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Worry About Contracting COVID-19 Hits New Low in U.S.


Three in 10 Americans say they are worried about contracting COVID-19, marking the lowest point in a year’s worth of measurement, as vaccinations against the disease continue to rise in the U.S. This includes 5% of U.S. adults who say they are “very worried” and 25% “somewhat worried.”

This latest finding, from Gallup’s April 19-25 COVID-19 probability-based web panel survey, is five percentage points lower than it was in March and 19 points lower than in February. The highest reading, 59%, was recorded last summer, but it was nearly as high (57%) at the end of 2020 as the vaccine rollout was just beginning. Since then, Americans’ level of worry has steadily fallen as vaccinations in the U.S. have risen sharply.

Still, one-third of those who are fully or partially vaccinated are worried about getting COVID-19, as are 44% of those who plan to get the vaccine but have not done so. Yet just 13% of U.S. adults who do not plan to be vaccinated express worry.

While worry has fallen among all partisans, Democrats’ has fallen the most, from 69% in February to 43% now. At the same time, Republicans’ level of concern has dropped from 27% to 14% and independents’ from 43% to 27%.

Views of Pandemic Remain Positive, but Less So Than in March

Although a broad majority of Americans, 69%, say the coronavirus situation is getting better, this measure has declined eight points since March, when it rose 17 points from the previous month

In addition, 18% of Americans say the situation is staying the same and 14% say it is getting worse.

Several events that occurred during the April poll’s field period may explain the modest decline since March in perceptions the situation is getting better. The daily vaccination count in the U.S. began to decline after peaking earlier in the month. Additionally, the temporary pause of the Johnson & Johnson vaccine by the U.S. Centers for Disease Control and Prevention (CDC) and the U.S. Food and Drug Administration (FDA) due to safety concerns took effect the week prior to the start of the poll and was lifted shortly before the survey ended. By April, concerns about multiple variants of the disease continued to mount and India plunged into a deep crisis, recording the world’s biggest one-day surge in new COVID-19 cases.

Social Distancing Behaviors Hit Lowest Points

As more U.S. adults have been vaccinated, they have begun to follow the CDC’s advice and relax their social distancing behaviors. Thirty percent of Americans now say they are completely or mostly isolating themselves from people outside their household, down eight points from March and the lowest reading since a year ago, when as many as 75% were doing so.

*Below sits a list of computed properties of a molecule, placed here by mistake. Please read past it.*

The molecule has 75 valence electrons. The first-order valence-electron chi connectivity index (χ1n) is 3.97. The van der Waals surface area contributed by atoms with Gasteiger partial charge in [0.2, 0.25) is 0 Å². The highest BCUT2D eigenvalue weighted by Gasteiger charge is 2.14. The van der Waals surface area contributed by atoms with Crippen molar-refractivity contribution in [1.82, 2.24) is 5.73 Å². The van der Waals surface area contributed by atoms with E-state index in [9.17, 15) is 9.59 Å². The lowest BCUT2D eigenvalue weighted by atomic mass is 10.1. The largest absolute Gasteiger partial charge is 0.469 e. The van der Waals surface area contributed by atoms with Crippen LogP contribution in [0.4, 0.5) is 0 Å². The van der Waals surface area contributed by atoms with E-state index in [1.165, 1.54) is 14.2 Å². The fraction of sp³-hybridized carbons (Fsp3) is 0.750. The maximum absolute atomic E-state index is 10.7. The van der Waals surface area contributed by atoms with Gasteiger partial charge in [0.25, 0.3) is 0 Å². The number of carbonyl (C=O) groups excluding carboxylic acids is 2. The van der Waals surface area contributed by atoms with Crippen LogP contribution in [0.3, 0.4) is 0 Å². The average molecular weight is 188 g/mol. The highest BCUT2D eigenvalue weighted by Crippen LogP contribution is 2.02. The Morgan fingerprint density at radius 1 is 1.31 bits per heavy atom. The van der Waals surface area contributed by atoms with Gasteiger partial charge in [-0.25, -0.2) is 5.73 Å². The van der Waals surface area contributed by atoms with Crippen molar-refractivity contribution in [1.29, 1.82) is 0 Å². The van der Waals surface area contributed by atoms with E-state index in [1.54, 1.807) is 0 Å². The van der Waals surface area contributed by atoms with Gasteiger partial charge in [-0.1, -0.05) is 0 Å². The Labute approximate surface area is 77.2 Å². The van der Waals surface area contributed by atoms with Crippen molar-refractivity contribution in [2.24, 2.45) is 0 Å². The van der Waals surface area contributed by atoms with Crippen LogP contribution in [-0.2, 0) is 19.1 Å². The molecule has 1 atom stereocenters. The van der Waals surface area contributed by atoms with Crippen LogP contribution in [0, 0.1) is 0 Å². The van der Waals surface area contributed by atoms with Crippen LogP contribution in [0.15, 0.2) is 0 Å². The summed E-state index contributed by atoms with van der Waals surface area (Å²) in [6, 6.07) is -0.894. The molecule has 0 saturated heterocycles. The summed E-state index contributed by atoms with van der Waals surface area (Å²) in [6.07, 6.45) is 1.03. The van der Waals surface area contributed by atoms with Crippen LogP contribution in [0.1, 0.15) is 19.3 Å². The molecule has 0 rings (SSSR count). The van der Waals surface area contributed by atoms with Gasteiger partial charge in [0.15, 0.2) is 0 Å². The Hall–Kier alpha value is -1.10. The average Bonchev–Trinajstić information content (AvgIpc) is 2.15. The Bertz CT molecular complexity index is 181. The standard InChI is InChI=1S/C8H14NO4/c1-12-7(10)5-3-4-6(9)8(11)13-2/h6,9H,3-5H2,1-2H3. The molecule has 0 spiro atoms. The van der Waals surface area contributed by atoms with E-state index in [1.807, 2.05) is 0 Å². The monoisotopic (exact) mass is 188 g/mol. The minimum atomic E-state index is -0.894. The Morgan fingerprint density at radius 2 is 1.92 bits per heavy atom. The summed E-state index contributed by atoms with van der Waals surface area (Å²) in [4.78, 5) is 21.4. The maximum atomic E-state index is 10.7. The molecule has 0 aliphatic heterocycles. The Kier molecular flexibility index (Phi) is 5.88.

Similarly, Americans’ avoidance of a variety of specific activities has fallen to the lowest points since mid-March 2020. While majorities still say they have avoided events with large crowds (60%) and travel by airplane, bus, subway or train (55%) in the past week, fewer have stayed away from public places such as stores or restaurants (44%) and small gatherings with family or friends (37%).

Although participation in more activities is on the rise, face mask use remains high, with 86% of U.S. adults saying they have worn one outside their home in the past week. It is, however, slightly diminished from the 91% recorded in late 2020 and early 2021.

Bottom Line

With COVID-19 vaccinations rising and cases in the U.S. falling, Americans are now less worried about contracting the disease than they have been since the pandemic began. They are also optimistic about the trajectory of the coronavirus situation in the U.S., although less so than in March when vaccinations were steadily increasing. By April, as supply began to catch up with demand, positivity was somewhat tempered.

As more Americans become vaccinated, states are loosening restrictions and the public is relaxing social distancing behaviors. Still, they generally remain cautious, are wearing masks in public and support requiring proof of vaccination to participate in some activities. Despite glimpses of normalcy, hesitancy to travel and be in large crowds remains high, and a majority of Americans think the disruption from the pandemic will last through the end of 2021 (44%) or longer (23%).

This article was originally published by Zero Hedge. Read the original article.

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